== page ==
NOTE: I am not asking whether "audience" is a singular or plural word.

I am writing critical analyses of essays written by influential people. So, a sentence in my analysis could be: (in an essay protesting against governmental policies)

The reader at this point feels guilty for supporting his government.

Now, what if I am critically analysing a speech? Surely, a speech has an audience and not just one reader. But, I still wish to refer to just one person, the same way as I did in the above sentence. One possible approach in my mind is:

Every person in the audience at this point feels guilty for supporting his government.

But, it's a bit verbose imo. I hope there might be more elgant or entirely different expressions.

  • You're referring to "the reader" as a representative or typical reader?
    – TimR
    Oct 6, 2017 at 14:39
  • @Tᴚoɯɐuo A general, common-place, ordinary reader. Oct 6, 2017 at 14:40
  • One who is moved by the oratory.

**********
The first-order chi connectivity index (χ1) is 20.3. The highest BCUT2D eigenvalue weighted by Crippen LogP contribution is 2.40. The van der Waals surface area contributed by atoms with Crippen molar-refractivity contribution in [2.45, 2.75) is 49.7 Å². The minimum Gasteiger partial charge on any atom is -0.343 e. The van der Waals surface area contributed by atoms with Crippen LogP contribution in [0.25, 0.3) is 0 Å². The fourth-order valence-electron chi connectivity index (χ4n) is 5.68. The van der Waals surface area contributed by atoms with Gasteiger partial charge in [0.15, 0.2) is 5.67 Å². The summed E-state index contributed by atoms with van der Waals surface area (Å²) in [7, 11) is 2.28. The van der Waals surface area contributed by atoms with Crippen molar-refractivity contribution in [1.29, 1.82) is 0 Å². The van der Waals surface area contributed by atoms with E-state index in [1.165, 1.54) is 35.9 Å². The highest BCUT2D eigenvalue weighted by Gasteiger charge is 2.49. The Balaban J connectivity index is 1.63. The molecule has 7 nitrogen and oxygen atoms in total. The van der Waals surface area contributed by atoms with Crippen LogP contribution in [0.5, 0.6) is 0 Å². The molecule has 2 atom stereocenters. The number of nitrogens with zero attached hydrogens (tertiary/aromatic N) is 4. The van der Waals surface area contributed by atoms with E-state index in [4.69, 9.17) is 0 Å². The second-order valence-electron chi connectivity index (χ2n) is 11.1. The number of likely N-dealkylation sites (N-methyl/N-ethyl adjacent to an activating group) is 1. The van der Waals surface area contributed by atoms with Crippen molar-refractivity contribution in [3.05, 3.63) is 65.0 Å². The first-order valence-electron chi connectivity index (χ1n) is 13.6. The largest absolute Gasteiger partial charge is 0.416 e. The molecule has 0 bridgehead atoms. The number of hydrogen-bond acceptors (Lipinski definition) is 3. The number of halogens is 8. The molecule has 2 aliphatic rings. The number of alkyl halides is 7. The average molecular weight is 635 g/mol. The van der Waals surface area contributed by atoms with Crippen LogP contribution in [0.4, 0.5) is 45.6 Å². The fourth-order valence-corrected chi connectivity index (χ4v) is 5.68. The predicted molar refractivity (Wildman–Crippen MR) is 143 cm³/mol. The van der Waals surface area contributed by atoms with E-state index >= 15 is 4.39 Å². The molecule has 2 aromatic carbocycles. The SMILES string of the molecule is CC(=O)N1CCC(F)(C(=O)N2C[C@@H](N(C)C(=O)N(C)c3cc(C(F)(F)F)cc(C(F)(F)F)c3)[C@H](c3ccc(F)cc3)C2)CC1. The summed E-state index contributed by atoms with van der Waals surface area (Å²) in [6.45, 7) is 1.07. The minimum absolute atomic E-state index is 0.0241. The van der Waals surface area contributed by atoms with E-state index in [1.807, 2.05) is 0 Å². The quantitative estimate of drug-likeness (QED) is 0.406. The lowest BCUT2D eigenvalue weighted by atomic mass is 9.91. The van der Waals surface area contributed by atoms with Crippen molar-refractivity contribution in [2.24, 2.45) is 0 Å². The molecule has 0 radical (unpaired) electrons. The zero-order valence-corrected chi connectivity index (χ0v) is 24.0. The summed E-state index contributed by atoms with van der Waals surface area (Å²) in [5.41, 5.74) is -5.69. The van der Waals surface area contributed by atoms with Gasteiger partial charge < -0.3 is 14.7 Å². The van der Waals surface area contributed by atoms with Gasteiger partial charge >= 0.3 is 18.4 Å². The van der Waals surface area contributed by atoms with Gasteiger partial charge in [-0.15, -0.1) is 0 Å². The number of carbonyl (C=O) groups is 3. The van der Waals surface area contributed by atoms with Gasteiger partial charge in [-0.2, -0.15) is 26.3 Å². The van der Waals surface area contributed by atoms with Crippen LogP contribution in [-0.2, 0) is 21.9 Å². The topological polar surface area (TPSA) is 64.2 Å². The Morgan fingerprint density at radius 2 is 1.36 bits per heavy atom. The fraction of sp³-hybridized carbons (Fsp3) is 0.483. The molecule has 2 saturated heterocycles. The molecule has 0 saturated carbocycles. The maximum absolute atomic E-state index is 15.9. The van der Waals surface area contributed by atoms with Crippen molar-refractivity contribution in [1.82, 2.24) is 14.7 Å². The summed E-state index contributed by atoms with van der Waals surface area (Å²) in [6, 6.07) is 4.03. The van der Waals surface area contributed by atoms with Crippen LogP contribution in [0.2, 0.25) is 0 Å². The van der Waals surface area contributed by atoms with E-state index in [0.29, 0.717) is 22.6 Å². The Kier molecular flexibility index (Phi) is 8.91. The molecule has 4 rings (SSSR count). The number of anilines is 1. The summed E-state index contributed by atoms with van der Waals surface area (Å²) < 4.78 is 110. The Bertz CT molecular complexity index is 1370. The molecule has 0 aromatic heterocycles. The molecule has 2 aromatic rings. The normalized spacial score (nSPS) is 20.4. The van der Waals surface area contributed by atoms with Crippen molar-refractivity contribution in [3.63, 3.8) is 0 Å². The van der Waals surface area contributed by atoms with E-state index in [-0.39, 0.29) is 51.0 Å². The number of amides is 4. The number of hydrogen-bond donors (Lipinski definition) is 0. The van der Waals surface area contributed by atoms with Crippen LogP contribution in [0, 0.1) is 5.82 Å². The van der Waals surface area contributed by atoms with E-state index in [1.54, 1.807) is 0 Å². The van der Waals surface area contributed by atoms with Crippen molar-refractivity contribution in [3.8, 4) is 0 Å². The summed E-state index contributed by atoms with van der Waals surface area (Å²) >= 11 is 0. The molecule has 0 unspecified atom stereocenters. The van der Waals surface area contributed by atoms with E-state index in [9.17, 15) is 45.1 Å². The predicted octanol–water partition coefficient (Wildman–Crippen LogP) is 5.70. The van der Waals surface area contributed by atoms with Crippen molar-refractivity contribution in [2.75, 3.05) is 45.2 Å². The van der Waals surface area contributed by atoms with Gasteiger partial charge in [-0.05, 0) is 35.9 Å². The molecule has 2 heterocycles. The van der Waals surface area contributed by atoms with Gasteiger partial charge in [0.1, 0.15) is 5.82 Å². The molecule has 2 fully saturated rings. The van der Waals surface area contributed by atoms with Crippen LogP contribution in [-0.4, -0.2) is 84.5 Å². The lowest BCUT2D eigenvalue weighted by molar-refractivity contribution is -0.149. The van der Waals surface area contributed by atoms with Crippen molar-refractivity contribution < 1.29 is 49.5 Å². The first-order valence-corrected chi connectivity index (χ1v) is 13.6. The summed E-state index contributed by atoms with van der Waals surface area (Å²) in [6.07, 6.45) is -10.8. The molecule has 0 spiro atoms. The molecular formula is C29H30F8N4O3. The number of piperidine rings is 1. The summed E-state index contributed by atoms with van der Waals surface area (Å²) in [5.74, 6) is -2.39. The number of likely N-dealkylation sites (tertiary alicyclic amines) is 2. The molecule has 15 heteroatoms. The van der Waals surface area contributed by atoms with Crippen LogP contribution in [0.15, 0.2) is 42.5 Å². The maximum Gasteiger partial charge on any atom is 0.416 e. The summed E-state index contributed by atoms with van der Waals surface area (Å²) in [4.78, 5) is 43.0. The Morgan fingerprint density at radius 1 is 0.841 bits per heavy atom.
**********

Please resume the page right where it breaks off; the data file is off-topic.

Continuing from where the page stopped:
– TimR
    Oct 6, 2017 at 14:40
  • @Tᴚoɯɐuo Did you just stop in the middle of writing a complete sentence? To me the last comment feels an incomplete phrase imho. Oct 6, 2017 at 14:43
  • It was a continuation of your comment.
    – TimR
    Oct 6, 2017 at 14:47

2 Answers 2


It is quite common to find the phrases the reader and the audience in literary criticism and textual analysis. Apart from the theoretical issues of approaching a text in terms of audience response, using the phrases is certainly acceptable and is standard behavior.

  • "The audience at this point feels guilty for supporting his government." doesn't seem right to me imho. What do I do with that "his"? Oct 6, 2017 at 15:22
  • 1
    Change it to this or that or the or their.
    – TimR
    Oct 6, 2017 at 15:22

I haven't entirely understood what you mean, but it might be "attender".

Edit: Actually, simply "listener" might be appropriate.

  • Would the down-voter explain the reason?
    – user2118
    Oct 6, 2017 at 18:40

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